Levels of both NAD-dependent isocitrate dehydrogenase and quinone reductase showed a three-fold rise in the kidney of rats that received electroacupuncture at KI 3. The authors claim that this suggests a potential value in improving kidney function, energy metabolism and cellular defense while also fighting inflammation.
More To Do
While more remains to be understood regarding when and how to begin neuromodulatory protocols in aging patients and in those with renal disease, it is clear through mechanistic research on acupuncture that improving autonomic tone and function is possible.
As Hotta and Uchida commented, “We are just beginning to define the changes in autonomic nervous system structure and function that occur with aging, a critical first step toward a deeper understanding of the underlying pathophysiology and the sequence of system changes and responses. The basic question of what is actually the result of aging, an increased sympathetic (or parasympathetic) tone or a decreased responsiveness to sympathetic (or parasympathetic) activity, will be challenging to resolve because the two are so thoroughly intertwined. … Declines in the autonomic nervous regulatory functions can significantly impair the quality of life of elderly patients.”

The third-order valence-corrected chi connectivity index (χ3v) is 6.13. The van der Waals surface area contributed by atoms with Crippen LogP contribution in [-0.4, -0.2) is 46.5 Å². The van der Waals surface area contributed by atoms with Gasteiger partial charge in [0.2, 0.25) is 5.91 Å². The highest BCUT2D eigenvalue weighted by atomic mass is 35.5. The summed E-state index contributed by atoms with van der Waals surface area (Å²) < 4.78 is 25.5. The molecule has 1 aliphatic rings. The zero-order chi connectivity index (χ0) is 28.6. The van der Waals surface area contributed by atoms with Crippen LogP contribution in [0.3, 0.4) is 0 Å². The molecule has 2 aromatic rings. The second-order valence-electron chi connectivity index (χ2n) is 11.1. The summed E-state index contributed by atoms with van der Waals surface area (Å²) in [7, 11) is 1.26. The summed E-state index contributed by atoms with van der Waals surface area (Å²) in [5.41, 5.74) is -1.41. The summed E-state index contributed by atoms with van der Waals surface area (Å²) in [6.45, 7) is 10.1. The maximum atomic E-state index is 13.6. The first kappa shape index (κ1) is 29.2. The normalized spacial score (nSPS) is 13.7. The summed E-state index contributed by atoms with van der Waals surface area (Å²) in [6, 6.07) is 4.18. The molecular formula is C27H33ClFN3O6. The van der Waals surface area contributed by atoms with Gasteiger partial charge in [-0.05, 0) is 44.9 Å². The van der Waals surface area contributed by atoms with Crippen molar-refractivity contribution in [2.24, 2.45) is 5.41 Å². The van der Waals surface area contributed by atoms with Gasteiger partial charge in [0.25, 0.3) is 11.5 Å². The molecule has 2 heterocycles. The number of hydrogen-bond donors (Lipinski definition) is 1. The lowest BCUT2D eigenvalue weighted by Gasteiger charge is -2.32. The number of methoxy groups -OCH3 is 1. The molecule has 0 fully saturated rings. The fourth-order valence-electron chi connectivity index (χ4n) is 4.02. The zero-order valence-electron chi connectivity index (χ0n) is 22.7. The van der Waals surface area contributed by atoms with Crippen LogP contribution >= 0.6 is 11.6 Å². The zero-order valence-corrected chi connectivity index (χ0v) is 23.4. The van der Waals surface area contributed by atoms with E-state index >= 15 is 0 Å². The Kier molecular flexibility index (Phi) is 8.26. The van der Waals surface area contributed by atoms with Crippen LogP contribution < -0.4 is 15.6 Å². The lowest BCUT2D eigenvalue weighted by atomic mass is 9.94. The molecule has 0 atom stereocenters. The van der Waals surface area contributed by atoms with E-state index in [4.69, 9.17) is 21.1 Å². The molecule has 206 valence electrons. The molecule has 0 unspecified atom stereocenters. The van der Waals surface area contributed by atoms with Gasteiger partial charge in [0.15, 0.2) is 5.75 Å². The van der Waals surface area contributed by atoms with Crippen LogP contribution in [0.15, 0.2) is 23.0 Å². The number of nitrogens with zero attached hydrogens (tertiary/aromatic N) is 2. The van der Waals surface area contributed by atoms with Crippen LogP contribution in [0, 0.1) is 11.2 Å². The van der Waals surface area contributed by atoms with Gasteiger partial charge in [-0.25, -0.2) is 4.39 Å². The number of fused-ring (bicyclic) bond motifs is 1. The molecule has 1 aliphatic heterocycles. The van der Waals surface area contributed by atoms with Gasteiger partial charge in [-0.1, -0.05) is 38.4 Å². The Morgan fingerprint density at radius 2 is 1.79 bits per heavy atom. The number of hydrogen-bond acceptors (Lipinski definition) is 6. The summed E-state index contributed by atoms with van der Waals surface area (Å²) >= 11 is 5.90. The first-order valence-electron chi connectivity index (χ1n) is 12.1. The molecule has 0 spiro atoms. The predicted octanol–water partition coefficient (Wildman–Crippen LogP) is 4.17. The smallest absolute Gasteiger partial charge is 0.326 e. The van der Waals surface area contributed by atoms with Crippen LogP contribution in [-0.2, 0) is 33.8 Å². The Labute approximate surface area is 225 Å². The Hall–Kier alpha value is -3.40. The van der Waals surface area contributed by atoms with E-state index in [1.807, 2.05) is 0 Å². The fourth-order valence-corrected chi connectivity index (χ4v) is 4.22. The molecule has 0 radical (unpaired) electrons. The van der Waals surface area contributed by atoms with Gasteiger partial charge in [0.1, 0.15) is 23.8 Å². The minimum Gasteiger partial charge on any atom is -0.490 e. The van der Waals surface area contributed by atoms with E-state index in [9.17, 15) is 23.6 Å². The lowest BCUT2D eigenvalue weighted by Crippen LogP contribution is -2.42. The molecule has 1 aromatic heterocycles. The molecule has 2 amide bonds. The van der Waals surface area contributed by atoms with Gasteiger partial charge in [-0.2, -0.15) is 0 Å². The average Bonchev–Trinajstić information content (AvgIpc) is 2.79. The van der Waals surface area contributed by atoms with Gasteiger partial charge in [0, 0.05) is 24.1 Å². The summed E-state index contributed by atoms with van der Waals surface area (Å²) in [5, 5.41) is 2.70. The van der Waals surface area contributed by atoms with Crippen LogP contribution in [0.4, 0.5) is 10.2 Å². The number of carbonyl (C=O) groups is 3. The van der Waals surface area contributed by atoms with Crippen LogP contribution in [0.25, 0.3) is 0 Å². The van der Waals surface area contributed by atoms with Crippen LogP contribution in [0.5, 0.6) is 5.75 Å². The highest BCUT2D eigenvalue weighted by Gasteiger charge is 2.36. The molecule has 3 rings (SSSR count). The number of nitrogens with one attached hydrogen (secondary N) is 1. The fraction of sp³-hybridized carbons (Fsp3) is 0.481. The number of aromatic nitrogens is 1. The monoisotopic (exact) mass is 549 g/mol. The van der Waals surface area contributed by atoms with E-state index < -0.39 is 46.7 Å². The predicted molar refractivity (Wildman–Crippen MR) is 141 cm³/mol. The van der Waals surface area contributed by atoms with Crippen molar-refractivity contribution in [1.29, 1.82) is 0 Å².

Fortunately for veterinarians, we have, literally at our fingertips, a benign and relatively non-invasive mechanism by which to support ANS function; i.e., acupuncture. The time to submit it to further study with hypothesis-driven research in veterinary patients is now.
Dr. Robinson, Dipl. ABMA, FAAMA, oversees complementary veterinary education at Colorado State University.
7. Li P, Tjen-A-Looi SC, and Longhurst JC. Nucleus raphe pallidus participates in midbrain-medullary cardiovascular sympathoinhibition during electroacupuncture. Am J Physiol Regul Integr Comp Physiol. 2010;299:R1369-1376.
9. Ohsawa H, Okada K, Nishijo K, et al. Neural mechanism of depressor responses of arterial pressure elicited by acupuncture-like stimulation to a hindlimb in anesthetized rats. Journal of the Autonomic Nervous System. 1995; 51: 27-35.